“They have sent emails to the corporate personal training address at Blast Fitness, and they never hear anything back,” Adams says. “Then when they call the phone number, and they do get an answer, they tell them that they have to check into things and get back to them, and they never do. They are getting the runaround.”
In February, Blast Fitness offered a buy-one-get-one-session-free promotion for its members at the Glendale Heights club. Many of Adams' clients purchased a package, but a few weeks later, the trainers learned that the club was closing, and they were asked to persuade their clients to transfer to the Blast Fitness in Lombard, IL, which is a five-mile, 20-minute drive. Adams says he thought it was a lot to ask of the personal trainers and their clients on such short notice.
“The club closed the day after they told the members, and there were no formal announcements to the people who had training sessions,” Adams says. “They were told that they could go to Lombard, but all of my clients barely fit in the time to train with me at a location close to home, and going the extra distance to a new location doesn’t fit into their lifestyle or their schedule.”
Adams recently sent a letter to the Illinois Attorney General’s Office after learning that his clients had a total of $2,900 in unused personal training sessions. So far, only one of his clients has opted to move to the Lombard location, which has said that it will honor the unused personal training sessions from the Glendale Heights club. In the meantime, Adams is requesting severance pay because he can’t collect commission on the training sessions, and he is trying to find a new location close to the Glendale Heights club to train his clients.
Trainers who choose not to transfer to open clubs should receive a severance package, but that may not happen, the Blast manager says.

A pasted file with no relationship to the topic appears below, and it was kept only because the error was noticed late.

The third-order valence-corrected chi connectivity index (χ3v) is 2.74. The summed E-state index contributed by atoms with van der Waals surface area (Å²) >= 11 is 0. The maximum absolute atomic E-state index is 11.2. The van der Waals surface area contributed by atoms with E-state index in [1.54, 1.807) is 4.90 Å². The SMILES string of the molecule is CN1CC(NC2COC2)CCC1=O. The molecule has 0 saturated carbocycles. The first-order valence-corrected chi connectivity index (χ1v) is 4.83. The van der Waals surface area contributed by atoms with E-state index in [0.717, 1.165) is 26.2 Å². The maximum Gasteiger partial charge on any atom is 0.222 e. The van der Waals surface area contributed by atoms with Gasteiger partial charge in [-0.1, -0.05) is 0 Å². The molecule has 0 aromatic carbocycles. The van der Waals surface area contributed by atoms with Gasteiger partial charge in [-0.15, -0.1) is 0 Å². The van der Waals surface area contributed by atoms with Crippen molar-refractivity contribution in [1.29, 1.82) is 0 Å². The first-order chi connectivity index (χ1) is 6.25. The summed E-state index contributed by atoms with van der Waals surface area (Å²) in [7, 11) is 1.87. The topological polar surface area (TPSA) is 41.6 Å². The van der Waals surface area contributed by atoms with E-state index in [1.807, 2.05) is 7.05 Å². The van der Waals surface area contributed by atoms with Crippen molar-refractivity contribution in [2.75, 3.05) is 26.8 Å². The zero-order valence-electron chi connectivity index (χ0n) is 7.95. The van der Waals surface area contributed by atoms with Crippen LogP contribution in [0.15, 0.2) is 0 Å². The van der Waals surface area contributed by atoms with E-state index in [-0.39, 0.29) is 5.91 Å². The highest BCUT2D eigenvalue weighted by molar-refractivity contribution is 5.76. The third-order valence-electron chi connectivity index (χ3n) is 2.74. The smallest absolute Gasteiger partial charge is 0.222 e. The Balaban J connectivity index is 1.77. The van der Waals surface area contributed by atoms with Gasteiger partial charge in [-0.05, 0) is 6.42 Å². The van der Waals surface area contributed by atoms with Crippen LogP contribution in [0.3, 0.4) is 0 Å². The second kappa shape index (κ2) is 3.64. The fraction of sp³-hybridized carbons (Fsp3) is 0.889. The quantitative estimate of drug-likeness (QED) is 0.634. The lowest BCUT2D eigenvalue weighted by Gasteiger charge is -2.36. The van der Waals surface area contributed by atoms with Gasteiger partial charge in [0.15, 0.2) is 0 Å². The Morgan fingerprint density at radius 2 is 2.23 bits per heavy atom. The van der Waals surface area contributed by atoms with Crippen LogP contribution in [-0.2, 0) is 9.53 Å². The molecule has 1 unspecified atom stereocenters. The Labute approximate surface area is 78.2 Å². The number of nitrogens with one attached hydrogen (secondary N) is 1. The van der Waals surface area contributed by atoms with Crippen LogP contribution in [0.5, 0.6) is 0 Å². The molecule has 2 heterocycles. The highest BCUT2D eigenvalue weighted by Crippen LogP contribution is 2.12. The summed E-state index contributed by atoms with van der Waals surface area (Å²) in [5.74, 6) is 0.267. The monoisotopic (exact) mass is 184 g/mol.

“If you look at what the company has done in the recent past, and what I have seen, they haven’t necessarily followed through on their promises,” the manager says.
The memberships at the closed and closing clubs are being transferred to the nearest Blast Fitness clubs, but members who don’t want to move to a different location have been told to contact the club's billing company to cancel their memberships.
“It comes down to a simple integrity issue,” the manager says. “A company should have the power in which to act and do the right thing and not have the dollars be the only thing that it looks at.”
The Blast Fitness website shows that it has clubs in Arizona, California, Connecticut, Illinois, Massachusetts, Minnesota, Missouri, New York, Rhode Island, Texas and Wisconsin.
As recently as November, Blast Fitness announced a club opening in the Chicago area, its 12th location there at that time.
In January 2013, Blast Fitness closed one of the two former Bally locations it had purchased in St. Louis.
A report on St. Louis TV station KMOV says that another Blast Fitness location in the city is one of the locations closing, but staff and members have not been notified of the exact closing date.
Nick Vitale, a staff member the St. Louis club, says corporate was still urging staff to sell memberships at the facility even after news of the club being closed.
As of this afternoon, Blast Fitness corporate had not returned emails or phone calls to Club Industry for comment.